We learned about Haint paint (aint blue, aint green, per our tour guide) and how it was used to ward off evil spirits. I looked it up later, and it was believed that evil spirits (haints/haunts) could not cross water. People painted their porch roofs (interior) a blue shade to make the spirits think that it was water and therefore were unable to come into the house.

Old Savannah Tours also had a couple of stops where a historic figure (actor) would come on board to say a few things. This could have been cool, but it was my least favorite part as they were not wearing masks. Luckily, we were not in the front row. We have also found that the tour guide makes a huge difference in your experience. It was a nice way to see the city and learn some its history.

After we got off of the tour, we walked around the River Street area some more. We stopped by the Plant Riverside District, based on the tour guide’s recommendation. This is part of the JW Marriott, and contains the skeleton of an ice bear, several huge geodes, mammoth tusks, and a chrome replica of the largest dinosaur ever found. It is an amazing space.

We traveled down the river walk, grabbed some cookies at Byrd’s, a coffee at Starbucks, and watched some ships coming in. We found where X marks the spot to hear your echo at Rousakis Plaza. We had walked by it earlier and didn’t even notice, but our tour guide pointed it out. We had to stop back and try it. You can hear your echo if you are in the right spot, although it is faint due to all the background noise of the city. You can also find some great views of the River, the Talmadge Memorial Bridge, and the cargo ships here.

It was a great day exploring and learning about Savannah. If you have been to the Savannah area, what were your favorite activities? Send us a comment and we will be sure to check it out.

Posted in: Exploring Georgia, Food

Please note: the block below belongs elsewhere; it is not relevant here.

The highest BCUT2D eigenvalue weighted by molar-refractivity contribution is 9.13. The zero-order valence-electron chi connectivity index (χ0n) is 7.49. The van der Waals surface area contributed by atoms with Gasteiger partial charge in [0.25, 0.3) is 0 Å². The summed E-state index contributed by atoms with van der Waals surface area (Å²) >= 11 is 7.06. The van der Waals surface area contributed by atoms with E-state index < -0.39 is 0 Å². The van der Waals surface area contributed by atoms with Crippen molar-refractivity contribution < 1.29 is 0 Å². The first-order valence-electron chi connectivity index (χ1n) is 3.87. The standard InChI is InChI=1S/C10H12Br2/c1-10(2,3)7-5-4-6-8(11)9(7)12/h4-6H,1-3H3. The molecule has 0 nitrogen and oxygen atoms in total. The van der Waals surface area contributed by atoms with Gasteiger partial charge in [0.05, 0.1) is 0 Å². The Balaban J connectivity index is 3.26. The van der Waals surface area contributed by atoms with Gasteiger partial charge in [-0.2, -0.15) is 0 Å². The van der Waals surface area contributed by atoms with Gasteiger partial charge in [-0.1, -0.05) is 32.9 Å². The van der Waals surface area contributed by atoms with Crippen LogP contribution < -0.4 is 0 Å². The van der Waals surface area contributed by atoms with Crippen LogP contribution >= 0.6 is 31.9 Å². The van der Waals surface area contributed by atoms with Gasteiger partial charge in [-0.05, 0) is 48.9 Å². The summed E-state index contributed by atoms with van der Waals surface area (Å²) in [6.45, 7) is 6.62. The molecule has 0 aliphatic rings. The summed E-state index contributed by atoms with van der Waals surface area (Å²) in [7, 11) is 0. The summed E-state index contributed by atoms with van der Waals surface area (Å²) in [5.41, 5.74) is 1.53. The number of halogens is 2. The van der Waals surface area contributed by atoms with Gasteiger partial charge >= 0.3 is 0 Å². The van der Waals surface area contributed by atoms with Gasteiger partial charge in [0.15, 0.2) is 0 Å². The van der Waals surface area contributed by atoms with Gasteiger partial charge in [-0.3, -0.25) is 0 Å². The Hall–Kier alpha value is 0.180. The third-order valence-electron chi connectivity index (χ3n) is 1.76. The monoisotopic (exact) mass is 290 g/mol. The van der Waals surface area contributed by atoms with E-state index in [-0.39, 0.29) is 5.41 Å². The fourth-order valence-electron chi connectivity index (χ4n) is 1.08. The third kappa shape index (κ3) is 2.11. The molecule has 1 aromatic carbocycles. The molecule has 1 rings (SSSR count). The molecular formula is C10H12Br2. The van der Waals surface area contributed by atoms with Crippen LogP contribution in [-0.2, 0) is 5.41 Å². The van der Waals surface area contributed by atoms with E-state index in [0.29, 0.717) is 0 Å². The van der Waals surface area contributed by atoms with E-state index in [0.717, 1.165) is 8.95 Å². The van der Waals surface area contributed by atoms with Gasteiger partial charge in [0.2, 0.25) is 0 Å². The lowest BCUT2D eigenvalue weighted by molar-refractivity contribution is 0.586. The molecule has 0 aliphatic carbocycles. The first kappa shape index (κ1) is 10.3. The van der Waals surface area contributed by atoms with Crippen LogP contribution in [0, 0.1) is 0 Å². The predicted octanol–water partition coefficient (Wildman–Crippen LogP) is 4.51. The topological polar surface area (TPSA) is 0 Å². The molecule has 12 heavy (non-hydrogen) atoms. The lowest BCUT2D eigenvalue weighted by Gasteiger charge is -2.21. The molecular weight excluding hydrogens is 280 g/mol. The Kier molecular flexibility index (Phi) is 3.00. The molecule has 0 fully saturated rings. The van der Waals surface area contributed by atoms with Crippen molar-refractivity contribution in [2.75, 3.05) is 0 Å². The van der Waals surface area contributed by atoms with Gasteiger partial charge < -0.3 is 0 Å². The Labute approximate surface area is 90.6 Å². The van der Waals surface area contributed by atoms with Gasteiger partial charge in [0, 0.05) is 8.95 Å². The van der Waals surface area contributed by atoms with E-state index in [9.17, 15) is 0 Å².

Goose Feathers Cafe, Savannah, Georgia

We headed back down to River Street in Savannah. There were so many restaurants to try, that we decided to grab breakfast in the downtown area while exploring the city. We found a great parking spot right on the river and walked around for about an hour. We were pretty hungry and stopped at Goose Feathers Cafe for breakfast.

We got a coffee, a frozen mocha, a Baileys Mint Chocolate Whoopie Pie, a breakfast burrito (eggs, cheese, potatoes, turkey sausage), an “Eggetarian” (poached eggs and hollandaise sauce on a croissant), and a blueberry bagel with cream cheese. ($31.43, plus tip)

It was the boys’ first time trying a whoopie pie, so they thought it was a nice treat. The cake part was a little dry, but the flavor was nice. The Bailey’s and mint were a nice nod to Saint Patrick’s Day.

Everything was good, but Savannah has so many amazing restaurants, I wouldn’t go back instead of trying another new place. The Cafe did have a few tables outside and the tables inside were pretty well spaced out. It seemed they were doing the best they could with the pandemic, although I’m sure the ambiance was not quite the same as it used to be. The inside decorations were really cute with a glass display case and a tin ceiling.

If you have been to Savannah, what were your favorite restaurants?

Posted in: Exploring Georgia, Exploring South Carolina, Sightseeing, YouTube Video Link

Moving On To Savannah, Georgia!

After Florida, we continued moving up the coast. Ben and I had been to Savannah many years ago for our honeymoon and loved it; the gorgeous architecture, the Spanish Moss, watching the ships go by. We wanted the boys to experience this awesome city.

Moving day was pretty uneventful. It was a rainy, grey type of day. We got to our campsite and it was pretty muddy along the hook-up side of the RV. I am glad we had our rain boots!

We got set up and decided to drive through Savannah. The River Street area has certainly grown in seventeen years!

Parking looked pretty full, plus we still had to pick up groceries, so we just drove through the River Street area to get a new mental layout of the city. We also drove down Jones Street, which was labeled the prettiest street in Savannah. The houses were very pretty with iron railings and fences, with really neat staircases, and Spanish Moss draping over the street.

We drove over the Talmadge Memorial Bridge. It is a very pretty bridge that spans the Savannah River. It has quite the incline to get to the peak, as cargo ships travel underneath.

VIDEO: Traveling from Savannah, Georgia to South Carolina on Talmadge Memorial Bridge